Russia Signals Rates Will Be Held as Inflation Rate Drops
Russia refrained from cutting interest rates after a surprise reduction in December, signaling for the first time since August that borrowing costs may remain unchanged in the “coming months.”
Bank Rossii held the overnight auction-based repurchase rate used to provide cash for banks at 5.25 percent and the overnight deposit rate at 4 percent, according to a statement published on its website today. The refinancing rate stays at 8 percent, as forecast by 11 of 15 economists in a Bloomberg survey.
Policy makers are calibrating their stance after Russia followed emerging economies in lowering borrowing costs as Europe’s debt crisis threatened to stall global demand. The bank deems money-market interest rates “acceptable for the coming months to ensure a balance between inflation and growth risks,” according to the statement.
“Usually the market takes that phrase to mean that they have at least two months of peace,” Alexei Ulyukayev, a Bank Rossii first deputy chairman, said at an investment conference in Moscow after the decision. “It’s not only important what you do, but also how you explain it.”
The overnight MosPrime which banks say they charge to lend to each other fell to 4.49 percent today, the lowest since Oct. 7. Bank Rossii offered the minimum of 10 billion rubles ($331 million) at a repurchase auction today as liquidity concerns abate.
Money held on correspondent accounts and deposits at the central bank, a key indicator of liquidity, rose to 1.09 trillion rubles today from as low as 786.9 billion rubles on Jan. 26, according to data compiled by Bloomberg.
The Micex Index (INDEXCF) of 30 stocks fluctuated between gains and losses after the announcement and was 0.1 percent higher at 1,544.23 as of 4:14 p.m. in Moscow. The ruble weakened 0.1 percent to 30.2399 per dollar.
Central bank Chairman Sergey Ignatiev wants to trim the inflation rate to about 5 percent to 6 percent in 2012 from a record-low 6.1 percent last year as economic expansion outpaces forecasts. Price growth fell to 4.1 percent as of Jan. 30 from a year earlier, according to the statement.
The world’s largest energy exporter grew faster than economists forecast last year, expanding 4.3 percent and returning to output levels before a 7.8 percent contraction in 2009. Officials may revise the figure up to 4.5 percent or more, Deputy Economy Minister Andrei Klepach said this week. Unemployment (RUUER) unexpectedly fell to 6.1 percent in December.
“The central bank is exploiting the opportunity to do nothing, while inflation is still trending down,” Aurelija Augulyte, an emerging-markets economist at Nordea Bank AB (NDA) in Copenhagen, said by e-mail. Inflation will probably accelerate in year-on-year terms in the second quarter, boosted by “robust domestic demand.”
OAO Magnit (MGNT), the country’s largest food retailer by market value, was among the companies that benefited from surging domestic demand, posting a 20 percent gain in net income last year. OAO AvtoVAZ, the biggest carmaker, boosted Russian sales 11 percent in 2011.
Policy makers said in the statement that consumption demand remained “firm” in December, while production data were “measured.” Retail sales, which rose the most in more than three years in December, were boosted by low unemployment, rising real incomes and a continued increase in retail lending, according to the statement.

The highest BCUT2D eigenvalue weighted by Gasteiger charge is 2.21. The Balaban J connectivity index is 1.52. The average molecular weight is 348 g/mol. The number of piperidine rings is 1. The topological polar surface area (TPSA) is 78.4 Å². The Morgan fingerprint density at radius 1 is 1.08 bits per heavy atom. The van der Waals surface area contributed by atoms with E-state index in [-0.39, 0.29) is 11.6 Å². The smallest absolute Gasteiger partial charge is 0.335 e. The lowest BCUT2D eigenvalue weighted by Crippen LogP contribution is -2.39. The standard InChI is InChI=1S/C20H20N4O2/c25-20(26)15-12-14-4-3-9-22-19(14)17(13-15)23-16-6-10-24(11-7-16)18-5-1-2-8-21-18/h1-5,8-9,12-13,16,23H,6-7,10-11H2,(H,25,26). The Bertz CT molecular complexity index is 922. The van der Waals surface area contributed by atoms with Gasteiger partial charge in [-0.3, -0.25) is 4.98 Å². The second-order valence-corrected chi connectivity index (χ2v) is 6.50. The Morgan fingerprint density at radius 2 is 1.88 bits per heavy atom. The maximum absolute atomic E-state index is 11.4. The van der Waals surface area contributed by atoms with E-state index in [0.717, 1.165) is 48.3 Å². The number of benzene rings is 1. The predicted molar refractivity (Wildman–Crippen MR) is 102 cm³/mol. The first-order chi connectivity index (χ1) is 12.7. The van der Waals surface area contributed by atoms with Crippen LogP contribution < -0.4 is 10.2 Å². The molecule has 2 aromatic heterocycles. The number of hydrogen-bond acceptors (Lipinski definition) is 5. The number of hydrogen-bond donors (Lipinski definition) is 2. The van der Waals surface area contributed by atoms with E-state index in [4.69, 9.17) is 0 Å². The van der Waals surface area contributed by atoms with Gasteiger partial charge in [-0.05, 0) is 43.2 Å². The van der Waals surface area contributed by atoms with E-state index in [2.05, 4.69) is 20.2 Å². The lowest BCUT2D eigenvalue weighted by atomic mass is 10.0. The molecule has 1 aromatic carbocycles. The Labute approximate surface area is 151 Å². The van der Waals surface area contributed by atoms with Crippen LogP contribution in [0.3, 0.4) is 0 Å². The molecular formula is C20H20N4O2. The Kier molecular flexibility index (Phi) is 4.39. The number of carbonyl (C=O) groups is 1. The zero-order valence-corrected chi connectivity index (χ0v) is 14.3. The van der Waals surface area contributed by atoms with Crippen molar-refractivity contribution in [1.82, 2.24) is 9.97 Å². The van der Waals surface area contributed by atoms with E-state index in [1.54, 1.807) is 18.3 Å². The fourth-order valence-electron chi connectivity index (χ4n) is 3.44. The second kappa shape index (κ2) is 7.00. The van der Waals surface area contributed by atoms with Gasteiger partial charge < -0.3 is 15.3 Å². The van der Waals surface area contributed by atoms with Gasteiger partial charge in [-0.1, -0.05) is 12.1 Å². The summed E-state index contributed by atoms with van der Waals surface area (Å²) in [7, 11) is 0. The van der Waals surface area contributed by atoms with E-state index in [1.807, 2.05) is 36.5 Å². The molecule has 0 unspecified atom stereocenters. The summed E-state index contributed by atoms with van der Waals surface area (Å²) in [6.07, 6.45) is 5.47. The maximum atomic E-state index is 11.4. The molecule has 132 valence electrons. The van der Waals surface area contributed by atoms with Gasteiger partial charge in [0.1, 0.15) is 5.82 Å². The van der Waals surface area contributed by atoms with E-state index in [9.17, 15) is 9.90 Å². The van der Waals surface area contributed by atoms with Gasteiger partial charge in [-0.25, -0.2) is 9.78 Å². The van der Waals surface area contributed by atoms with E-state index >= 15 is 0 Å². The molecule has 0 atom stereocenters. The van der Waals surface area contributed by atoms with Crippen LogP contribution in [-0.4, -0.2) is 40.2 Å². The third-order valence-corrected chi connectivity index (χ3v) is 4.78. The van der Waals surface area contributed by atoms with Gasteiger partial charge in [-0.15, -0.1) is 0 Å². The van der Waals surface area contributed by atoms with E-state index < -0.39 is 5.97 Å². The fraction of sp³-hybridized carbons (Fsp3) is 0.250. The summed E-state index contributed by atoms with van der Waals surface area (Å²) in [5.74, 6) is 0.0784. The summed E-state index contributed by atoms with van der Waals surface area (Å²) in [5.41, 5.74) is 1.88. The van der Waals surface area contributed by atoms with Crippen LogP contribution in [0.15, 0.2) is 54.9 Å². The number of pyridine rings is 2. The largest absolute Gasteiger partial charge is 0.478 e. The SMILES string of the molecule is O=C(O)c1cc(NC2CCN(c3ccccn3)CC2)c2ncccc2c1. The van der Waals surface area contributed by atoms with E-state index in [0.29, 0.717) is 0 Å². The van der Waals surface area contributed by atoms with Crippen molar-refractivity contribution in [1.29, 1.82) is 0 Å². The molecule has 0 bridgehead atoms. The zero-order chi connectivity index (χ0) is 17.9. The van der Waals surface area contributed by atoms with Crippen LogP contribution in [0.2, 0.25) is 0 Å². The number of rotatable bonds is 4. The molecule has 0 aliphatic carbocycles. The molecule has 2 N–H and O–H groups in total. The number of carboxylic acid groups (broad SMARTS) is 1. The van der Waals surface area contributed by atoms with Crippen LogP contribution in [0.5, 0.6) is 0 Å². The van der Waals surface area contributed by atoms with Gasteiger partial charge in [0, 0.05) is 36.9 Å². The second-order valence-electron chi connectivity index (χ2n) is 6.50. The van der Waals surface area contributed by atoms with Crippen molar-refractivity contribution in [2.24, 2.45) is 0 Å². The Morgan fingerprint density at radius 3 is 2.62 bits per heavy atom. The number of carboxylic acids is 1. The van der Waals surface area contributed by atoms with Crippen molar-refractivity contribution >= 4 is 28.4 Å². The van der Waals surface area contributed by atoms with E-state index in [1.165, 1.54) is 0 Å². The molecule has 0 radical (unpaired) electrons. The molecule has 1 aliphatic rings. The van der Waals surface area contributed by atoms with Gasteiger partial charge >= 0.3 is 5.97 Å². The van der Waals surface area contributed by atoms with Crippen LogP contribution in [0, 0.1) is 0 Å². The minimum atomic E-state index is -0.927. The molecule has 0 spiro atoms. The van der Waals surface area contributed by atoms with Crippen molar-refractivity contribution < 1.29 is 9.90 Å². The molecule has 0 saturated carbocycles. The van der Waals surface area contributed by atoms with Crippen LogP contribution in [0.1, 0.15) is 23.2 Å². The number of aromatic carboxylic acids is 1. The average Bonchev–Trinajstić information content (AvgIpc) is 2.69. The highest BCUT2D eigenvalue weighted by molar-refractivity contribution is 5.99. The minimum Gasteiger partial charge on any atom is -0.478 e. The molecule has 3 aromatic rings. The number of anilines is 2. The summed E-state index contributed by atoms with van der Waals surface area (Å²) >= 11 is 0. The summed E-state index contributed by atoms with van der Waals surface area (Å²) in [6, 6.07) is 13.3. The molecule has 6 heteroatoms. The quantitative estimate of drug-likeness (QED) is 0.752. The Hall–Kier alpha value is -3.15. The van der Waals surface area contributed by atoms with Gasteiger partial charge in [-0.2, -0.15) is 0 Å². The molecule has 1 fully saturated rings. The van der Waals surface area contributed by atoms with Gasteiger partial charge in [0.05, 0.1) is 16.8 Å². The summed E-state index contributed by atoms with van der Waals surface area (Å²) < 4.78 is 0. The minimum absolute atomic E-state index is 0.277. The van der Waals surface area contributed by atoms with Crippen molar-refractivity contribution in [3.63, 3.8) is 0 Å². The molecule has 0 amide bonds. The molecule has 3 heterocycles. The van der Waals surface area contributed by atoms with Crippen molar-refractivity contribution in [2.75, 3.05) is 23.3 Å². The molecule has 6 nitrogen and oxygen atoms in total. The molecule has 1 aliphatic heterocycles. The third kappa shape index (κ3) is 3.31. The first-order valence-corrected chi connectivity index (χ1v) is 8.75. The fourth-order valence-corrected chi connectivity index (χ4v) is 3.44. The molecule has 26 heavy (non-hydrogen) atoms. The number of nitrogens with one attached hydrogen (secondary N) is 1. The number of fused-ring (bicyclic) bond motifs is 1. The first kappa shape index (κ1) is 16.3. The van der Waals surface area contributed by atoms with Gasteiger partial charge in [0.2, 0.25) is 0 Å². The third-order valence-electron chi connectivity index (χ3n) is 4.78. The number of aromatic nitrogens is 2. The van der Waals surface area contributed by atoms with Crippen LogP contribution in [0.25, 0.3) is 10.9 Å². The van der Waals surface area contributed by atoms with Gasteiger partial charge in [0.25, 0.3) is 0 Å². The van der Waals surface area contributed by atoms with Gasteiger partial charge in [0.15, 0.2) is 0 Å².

Record-low inflation may help Prime Minister Vladimir Putin solidify voter support as he seeks to reclaim the presidency in March elections. Prices and poverty are seen as the biggest threats facing the country this year, according to a Jan. 31 poll by the independent Levada Center.
Policy makers will have a more difficult time meeting this year’s inflation target than they did in cutting price growth to 6.1 percent last year, Ulyukayev said today.
“A planned delay of increases on the majority of regulated prices and tariffs to mid-2012” contributed to slower price growth, policy makers said in the statement. “Bank Rossii is taking into account the temporary nature of this effect and continues to focus on mid-term inflation forecasts in its monetary policy decisions.”
Russia’s central bank unexpectedly cut the refinancing rate to 8 percent from 8.25 percent and lowered the rate on fixed repurchase facilities by a quarter point to 6.25 percent while raising the overnight deposit rate by the same amount to 4 percent at its last meeting in December.
The changes were intended to be “neutral” for monetary policy while helping policy makers manage interbank interest rates, which tend to fluctuate within that range, the central bank said in its statement.
The inflation rate fell to a “marvelous” 4.7 percent and may drop further in the near term, Ulyukayev said last week. Price growth this month probably won’t exceed the rate in January, when it reached about 0.5 percent, Klepach said Feb. 1.
Retail lending will slow “significantly” this year, while stagnation is “very probable” for manufacturers in the coming months, Klepach said. Gross domestic product will rise 3.7 percent this year, the government predicts.
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